Parental over control (i.e.,excessive parental regulation of children’s activities and routines, encouragement of children’s dependence on parents, and instructions to children how to think and feel (McLeod et al. 2007)), as opposite to parental autonomy granting, is thought to enhance child anxiety by increasing the child’s perception of threat, reducing the child’s perceived control over threat, and withdrawing the child from opportunities to explore the environment and develop new skills to cope with unexpected events (Hudson and Rapee 2001; Rapee 1997). High levels of parental rejection (i.e., parental hostility, indifference, noninvolvement, and criticism), as opposite to parental acceptance, are thought to increase child anxiety by attacking the child’s self esteem and integrity and therewith increase the child’s sensitivity to anxiety (e.g., Gottman et al. 1997; Wood et al. 2003).

 

Parents and primary and high school aged children completed questionnaires to assess parenting style and anxiety.  Three main conclusions were drawn from the study.  First, different dimensions of parenting played different roles in children’s anxiety. Second, mothers and fathers played different roles in anxiety in different cohorts: maternal over control contributed uniquely in elementary school-aged children, whereas paternal over control was more important in adolescents. Third, the child’s age moderated the associations between parenting and children’s anxiety levels.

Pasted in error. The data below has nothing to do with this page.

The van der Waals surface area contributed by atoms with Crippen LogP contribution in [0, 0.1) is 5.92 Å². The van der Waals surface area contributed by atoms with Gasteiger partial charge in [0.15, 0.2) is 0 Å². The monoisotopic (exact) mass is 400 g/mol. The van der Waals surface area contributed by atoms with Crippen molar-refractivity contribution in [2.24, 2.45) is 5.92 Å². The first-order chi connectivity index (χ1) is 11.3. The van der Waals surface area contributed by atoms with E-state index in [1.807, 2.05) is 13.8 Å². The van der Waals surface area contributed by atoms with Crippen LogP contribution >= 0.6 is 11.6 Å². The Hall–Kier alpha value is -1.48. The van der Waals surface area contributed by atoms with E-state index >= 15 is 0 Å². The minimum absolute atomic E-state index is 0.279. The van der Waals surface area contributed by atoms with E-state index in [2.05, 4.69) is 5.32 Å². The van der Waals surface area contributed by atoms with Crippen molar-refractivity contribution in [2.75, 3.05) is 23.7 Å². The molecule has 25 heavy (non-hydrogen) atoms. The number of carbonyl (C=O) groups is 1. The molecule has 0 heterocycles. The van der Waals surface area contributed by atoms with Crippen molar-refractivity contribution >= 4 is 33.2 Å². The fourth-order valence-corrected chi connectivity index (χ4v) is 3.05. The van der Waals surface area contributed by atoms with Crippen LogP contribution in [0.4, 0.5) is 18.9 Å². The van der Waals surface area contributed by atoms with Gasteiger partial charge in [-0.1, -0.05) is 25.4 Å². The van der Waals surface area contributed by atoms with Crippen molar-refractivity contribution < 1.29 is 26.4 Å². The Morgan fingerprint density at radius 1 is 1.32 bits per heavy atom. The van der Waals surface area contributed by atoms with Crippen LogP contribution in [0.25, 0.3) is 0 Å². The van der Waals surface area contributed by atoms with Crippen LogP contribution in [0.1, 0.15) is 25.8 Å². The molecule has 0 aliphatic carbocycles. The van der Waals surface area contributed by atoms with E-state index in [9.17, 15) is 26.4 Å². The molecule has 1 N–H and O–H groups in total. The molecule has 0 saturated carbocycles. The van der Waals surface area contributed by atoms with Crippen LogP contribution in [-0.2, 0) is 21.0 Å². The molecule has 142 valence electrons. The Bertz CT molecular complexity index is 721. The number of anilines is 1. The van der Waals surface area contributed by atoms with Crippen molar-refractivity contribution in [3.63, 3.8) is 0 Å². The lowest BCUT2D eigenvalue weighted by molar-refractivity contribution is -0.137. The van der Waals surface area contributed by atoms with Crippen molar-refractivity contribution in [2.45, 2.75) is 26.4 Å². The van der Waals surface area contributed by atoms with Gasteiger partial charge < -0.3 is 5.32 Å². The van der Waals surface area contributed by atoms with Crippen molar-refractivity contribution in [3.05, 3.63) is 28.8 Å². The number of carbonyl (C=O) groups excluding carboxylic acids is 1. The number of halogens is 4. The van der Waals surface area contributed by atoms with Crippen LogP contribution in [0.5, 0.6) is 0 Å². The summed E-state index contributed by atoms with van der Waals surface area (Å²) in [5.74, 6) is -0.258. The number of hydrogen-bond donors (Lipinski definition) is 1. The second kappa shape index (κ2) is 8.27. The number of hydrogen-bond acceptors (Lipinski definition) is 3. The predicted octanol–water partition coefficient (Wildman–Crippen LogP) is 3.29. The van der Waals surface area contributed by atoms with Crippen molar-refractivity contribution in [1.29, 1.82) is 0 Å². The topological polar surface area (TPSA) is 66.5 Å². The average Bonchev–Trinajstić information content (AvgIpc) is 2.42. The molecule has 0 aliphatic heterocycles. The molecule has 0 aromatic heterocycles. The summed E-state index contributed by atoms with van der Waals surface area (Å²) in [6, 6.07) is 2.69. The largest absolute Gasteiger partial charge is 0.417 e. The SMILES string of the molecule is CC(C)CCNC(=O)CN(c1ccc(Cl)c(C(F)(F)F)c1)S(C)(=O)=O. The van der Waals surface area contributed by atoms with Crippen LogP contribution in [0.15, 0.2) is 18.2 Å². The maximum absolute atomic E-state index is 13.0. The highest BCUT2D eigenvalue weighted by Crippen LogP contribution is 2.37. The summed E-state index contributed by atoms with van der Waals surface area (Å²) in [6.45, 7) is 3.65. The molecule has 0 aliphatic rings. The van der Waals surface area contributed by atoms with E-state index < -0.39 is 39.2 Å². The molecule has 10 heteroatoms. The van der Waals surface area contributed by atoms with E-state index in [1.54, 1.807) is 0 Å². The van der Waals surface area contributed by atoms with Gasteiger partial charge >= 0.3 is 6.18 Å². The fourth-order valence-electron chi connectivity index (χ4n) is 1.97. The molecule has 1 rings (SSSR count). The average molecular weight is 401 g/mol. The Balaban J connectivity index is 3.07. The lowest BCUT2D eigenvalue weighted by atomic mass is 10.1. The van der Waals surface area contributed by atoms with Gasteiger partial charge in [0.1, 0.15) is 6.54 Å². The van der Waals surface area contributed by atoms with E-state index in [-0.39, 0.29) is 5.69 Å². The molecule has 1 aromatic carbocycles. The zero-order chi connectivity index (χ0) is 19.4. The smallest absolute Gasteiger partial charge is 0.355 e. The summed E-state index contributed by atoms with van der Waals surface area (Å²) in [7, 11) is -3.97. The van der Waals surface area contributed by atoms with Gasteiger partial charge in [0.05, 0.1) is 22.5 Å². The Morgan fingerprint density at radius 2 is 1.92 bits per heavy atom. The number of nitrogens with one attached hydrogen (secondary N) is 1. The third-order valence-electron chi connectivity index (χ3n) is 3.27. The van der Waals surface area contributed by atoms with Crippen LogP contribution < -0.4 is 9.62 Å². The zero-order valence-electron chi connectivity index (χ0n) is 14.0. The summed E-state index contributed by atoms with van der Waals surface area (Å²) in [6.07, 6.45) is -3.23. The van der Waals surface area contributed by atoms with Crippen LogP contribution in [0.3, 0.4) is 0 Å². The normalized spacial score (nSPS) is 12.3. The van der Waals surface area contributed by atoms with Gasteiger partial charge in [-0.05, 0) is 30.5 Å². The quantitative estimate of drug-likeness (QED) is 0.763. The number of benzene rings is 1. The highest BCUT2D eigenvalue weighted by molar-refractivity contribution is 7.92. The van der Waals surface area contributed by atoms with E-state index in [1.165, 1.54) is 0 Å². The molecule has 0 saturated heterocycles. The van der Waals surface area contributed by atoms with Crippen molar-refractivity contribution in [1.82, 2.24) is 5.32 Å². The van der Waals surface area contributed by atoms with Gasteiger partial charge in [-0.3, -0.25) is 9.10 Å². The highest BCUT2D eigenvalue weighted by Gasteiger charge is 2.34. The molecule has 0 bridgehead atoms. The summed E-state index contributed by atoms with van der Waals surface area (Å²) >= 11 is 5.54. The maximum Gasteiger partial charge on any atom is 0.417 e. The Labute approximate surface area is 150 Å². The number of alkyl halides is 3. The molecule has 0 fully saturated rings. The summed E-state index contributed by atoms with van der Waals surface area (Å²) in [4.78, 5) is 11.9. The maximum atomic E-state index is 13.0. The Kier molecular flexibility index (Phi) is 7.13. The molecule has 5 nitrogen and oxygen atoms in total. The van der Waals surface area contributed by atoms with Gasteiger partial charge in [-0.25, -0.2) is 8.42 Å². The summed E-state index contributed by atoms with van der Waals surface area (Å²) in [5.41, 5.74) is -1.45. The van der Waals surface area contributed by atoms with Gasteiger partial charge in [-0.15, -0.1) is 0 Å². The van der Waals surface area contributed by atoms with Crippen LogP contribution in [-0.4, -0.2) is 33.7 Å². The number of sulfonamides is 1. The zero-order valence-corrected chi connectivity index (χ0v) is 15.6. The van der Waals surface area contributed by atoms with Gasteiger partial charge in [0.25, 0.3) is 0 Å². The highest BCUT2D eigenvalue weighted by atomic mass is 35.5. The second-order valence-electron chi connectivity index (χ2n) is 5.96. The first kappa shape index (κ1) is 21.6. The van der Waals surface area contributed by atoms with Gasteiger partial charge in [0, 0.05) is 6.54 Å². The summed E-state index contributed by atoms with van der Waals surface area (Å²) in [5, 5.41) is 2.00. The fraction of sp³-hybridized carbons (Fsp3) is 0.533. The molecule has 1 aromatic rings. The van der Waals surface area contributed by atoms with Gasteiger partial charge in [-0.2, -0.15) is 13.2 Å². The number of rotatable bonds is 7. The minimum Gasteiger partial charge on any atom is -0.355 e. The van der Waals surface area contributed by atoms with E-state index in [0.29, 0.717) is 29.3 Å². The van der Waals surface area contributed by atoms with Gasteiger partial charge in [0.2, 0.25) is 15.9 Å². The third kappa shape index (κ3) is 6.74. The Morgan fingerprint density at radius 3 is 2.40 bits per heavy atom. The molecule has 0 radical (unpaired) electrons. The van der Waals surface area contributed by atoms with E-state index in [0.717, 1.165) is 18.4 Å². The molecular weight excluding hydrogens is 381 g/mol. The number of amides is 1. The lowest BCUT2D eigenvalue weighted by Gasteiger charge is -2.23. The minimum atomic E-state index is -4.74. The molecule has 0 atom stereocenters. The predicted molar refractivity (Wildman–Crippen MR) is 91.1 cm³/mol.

Verhoeven, M. (2012). Unique Roles of Mothering and Fathering in Child Anxiety; Moderation by Child's Age and Gender. Journal Of Child & Family Studies, 21(2), 331-343.